His new novel is The Wilson Deception.
Recently I asked Stewart about what he was reading. His reply:
Writing The Wilson Deception, which is set at the Paris Peace conference of 1919 following World War I, has only increased my interest in exploring the mad, brutal world of that war.Visit David O. Stewart's website and blog.
The Fall of the Ottomans, by Eugene Rogan, examines the war as it was fought in the Middle East. Though we often think of that conflict as the sandbox where Lawrence of Arabia gave freedom to the Arabs, the reality is much more complicated and compelling, involving such hideous episodes as the Armenian Genocide and a famine in Syria in 1916. That conflict brought us modern-day Syria, Iraq, and Israel, so there is no more important chapter to study (though skipping over some of Rogan’s detailed recreations of individual battles is permitted; I did).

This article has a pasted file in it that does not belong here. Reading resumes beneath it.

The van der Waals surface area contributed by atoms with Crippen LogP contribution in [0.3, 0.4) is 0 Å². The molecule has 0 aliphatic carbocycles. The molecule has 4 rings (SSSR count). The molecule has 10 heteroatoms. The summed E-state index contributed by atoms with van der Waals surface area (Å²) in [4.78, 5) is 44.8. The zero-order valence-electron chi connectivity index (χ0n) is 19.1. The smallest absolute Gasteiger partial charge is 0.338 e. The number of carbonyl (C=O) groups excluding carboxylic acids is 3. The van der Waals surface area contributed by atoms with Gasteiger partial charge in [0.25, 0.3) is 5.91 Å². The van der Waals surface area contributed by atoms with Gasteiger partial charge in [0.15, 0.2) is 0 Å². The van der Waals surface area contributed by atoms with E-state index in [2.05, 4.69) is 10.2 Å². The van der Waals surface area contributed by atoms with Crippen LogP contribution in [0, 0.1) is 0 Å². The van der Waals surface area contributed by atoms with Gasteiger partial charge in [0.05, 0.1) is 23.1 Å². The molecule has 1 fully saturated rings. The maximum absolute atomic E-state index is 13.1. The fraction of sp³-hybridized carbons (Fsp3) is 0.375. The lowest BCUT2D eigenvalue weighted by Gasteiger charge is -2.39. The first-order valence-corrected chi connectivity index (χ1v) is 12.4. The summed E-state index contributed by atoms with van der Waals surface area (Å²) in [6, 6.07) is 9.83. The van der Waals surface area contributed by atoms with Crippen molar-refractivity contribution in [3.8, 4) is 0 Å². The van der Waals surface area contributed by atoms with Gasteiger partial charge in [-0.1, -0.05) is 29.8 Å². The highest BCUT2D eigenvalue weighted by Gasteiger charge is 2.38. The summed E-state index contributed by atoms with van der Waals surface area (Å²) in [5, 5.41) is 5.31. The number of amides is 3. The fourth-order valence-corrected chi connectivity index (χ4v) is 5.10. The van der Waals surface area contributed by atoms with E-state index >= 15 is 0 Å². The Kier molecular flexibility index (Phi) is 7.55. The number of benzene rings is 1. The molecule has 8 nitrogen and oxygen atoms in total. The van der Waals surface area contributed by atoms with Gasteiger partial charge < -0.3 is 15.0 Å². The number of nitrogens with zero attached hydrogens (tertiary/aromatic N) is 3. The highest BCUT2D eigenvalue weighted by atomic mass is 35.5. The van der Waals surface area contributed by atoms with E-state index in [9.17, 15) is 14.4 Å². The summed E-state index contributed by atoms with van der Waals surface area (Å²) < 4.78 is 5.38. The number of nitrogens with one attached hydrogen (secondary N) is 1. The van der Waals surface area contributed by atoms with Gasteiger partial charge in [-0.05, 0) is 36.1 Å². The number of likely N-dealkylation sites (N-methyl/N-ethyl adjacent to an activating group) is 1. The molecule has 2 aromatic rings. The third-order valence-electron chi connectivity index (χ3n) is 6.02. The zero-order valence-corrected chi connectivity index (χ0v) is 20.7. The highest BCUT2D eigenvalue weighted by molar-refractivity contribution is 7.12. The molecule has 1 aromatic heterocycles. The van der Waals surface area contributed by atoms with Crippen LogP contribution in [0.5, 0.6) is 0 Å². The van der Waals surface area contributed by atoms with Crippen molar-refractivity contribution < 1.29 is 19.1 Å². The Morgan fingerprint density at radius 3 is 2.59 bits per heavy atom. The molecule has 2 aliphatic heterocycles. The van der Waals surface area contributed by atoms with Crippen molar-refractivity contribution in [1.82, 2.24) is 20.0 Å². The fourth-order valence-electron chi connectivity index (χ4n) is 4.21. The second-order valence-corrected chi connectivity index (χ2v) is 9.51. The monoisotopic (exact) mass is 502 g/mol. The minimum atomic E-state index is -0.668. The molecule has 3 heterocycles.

Ashenden, by W. Somerset Maugham, is a collection of related stories about a British spy during the war, based on Maugham’s own experiences as a secret agent. The writing is wonderful, the judgments of people and nations are hard-eyed, and the stories represent the birth of modern spy fiction.
Secessia, by Kent Wascom is, admittedly, not about World War I, but is set in New Orleans during America’s Civil War. Wascom’s lush prose anticipates the doom of the Confederacy’s slave society and is a delight to read, though sometimes best consumed in small-ish doses. A sequel to Wascom’s brilliant The Blood of Heaven.
My Book, The Movie: The Wilson Deception.